Duke Energy's headquarters in Charlotte, North Carolina. Photo: Davis Turner/Getty Images

HOUSTON — One of America’s largest utility companies, Duke Energy, is set to release a report later this month that sketches a drastically changed electricity mix in a carbon-constrained future.

The big picture: Duke is the latest energy company to commit to releasing a report about climate change in response to investor pressure conveyed by non-binding but symbolically important shareholder resolutions. Duke provides electricity to more than seven million customers in the Carolinas, the Midwest and Florida.

Gritty details: The report is expected to find that coal, currently 33% of Duke’s mix, gone entirely from its portfolio by 2050 in a future scenario where the world has taken steps to cut greenhouse gas emissions to a level consistent with keeping global temperatures from rising two degrees Celsius. That’s the big ambition of the 2015 Paris climate deal, but the current commitments aren’t close to reaching that.

What they're saying: “What’s difficult about this is we are trying to overlay what we understand currently about technology,” Lynn Good, Duke CEO, told Axios in an interview on the sidelines of a major energy conference here.

She went on to say that this scenario of zero coal by 2050 doesn’t assume any breakthroughs in technology that captures carbon emissions from coal-fired power plants. “We don’t see that technology today, and we need to make economic decisions to get those units moving and replacing them with natural gas.”

Good also stressed the benefits of its several nuclear power plants, which emit no carbon emissions. She said Duke isn’t considering investing in new nuclear plants, but plans to seek federal relicensing of current plants.

“If I turn them off, the resource that would replace them today is natural gas, so carbon will go up,” Good said. “Our objective is to continue to keep those plants as long as possible.”

What’s next: A spokesman said the other details of their 2050 scenario estimates will be available when the report is officially released by month’s end.

Go deeper: Wall Street is starting to care about climate change

Go deeper

How small businesses got stiffed by the coronavirus pandemic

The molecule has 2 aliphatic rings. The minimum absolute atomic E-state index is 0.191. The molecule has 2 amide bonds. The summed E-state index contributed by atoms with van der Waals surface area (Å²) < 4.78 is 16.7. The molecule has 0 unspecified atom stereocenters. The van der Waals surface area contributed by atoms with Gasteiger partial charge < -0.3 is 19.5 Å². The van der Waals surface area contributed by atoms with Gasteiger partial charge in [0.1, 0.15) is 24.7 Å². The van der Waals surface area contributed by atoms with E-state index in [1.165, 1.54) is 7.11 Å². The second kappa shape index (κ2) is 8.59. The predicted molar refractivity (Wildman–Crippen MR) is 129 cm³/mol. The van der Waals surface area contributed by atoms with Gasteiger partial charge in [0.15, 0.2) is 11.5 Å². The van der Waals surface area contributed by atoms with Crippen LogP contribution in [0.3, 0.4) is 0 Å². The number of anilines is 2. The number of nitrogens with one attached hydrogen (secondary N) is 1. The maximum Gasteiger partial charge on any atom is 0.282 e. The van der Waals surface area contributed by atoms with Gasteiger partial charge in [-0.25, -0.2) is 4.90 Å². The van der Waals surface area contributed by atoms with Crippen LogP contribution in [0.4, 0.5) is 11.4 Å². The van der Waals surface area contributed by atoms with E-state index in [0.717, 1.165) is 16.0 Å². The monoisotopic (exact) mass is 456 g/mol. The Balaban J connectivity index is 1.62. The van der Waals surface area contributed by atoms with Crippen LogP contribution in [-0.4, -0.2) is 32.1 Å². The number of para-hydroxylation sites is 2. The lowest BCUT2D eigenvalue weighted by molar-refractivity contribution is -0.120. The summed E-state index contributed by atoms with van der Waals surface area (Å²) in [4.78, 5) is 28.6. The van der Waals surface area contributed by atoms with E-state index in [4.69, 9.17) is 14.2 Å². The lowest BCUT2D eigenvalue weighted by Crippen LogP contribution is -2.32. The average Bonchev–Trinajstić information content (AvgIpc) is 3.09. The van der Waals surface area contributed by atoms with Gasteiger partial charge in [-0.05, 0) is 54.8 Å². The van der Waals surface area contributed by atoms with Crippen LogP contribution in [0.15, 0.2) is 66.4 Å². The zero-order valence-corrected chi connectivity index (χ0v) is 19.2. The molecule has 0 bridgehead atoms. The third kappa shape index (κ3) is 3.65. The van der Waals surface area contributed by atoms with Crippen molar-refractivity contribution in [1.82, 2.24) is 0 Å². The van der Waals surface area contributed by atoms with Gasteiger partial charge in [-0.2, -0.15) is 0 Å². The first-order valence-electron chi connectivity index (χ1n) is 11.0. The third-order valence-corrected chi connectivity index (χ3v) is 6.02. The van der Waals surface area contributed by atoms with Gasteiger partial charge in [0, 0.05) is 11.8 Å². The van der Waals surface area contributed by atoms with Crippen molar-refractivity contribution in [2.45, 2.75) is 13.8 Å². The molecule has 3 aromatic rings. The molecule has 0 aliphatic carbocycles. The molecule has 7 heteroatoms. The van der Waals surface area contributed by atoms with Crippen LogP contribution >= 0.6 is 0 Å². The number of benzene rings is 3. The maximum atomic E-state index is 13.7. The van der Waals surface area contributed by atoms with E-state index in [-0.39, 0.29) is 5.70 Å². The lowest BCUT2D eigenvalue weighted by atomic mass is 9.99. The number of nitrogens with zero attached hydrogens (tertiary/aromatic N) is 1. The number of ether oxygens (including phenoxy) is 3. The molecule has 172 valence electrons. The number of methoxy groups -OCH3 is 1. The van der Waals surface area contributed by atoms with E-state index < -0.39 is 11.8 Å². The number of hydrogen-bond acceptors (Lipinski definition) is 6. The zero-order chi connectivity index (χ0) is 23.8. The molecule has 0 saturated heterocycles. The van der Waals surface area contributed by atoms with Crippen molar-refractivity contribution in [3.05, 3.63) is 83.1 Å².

Illustration: Aïda Amer/Axios

The story of American businesses in the coronavirus pandemic is a tale of two markets — one made up of tech firms and online retailers as winners awash in capital, and another of brick-and-mortar mom-and-pop shops that is collapsing.

Why it matters: The coronavirus pandemic has created an environment where losing industries like traditional retail and hospitality as well as a sizable portion of firms owned by women, immigrants and people of color are wiped out and may be gone for good.

Apple's antitrust fight turns Epic

Illustration: Aïda Amer/Axios

Millions of angry gamers may soon join the chorus of voices calling for an antitrust crackdown on Apple, as the iPhone giant faces a new lawsuit and PR blitz from Epic Games, maker of mega-hit Fortnite.

Why it matters: Apple is one of several Big Tech firms accused of violating the spirit, if not the letter, of antitrust law. A high-profile lawsuit could become a roadmap for either building a case against tech titans under existing antitrust laws or writing new ones better suited to the digital economy.

Survey: Fears grow about Social Security’s future

Data: AARP survey of 1,441 U.S. adults conducted July 14–27, 2020 a ±3.4% margin of error at the 95% confidence level; Chart: Naema Ahmed/Axios

Younger Americans are increasingly concerned that Social Security won't be enough to wholly fall back on once they retire, according to a survey conducted by AARP — in honor of today's 85th anniversary of the program — given first to Axios.

Why it matters: Young people's concerns about financial insecurity once they're on a restricted income are rising — and that generation is worried the program, which currently pays out to 65 million beneficiaries, won't be enough to sustain them.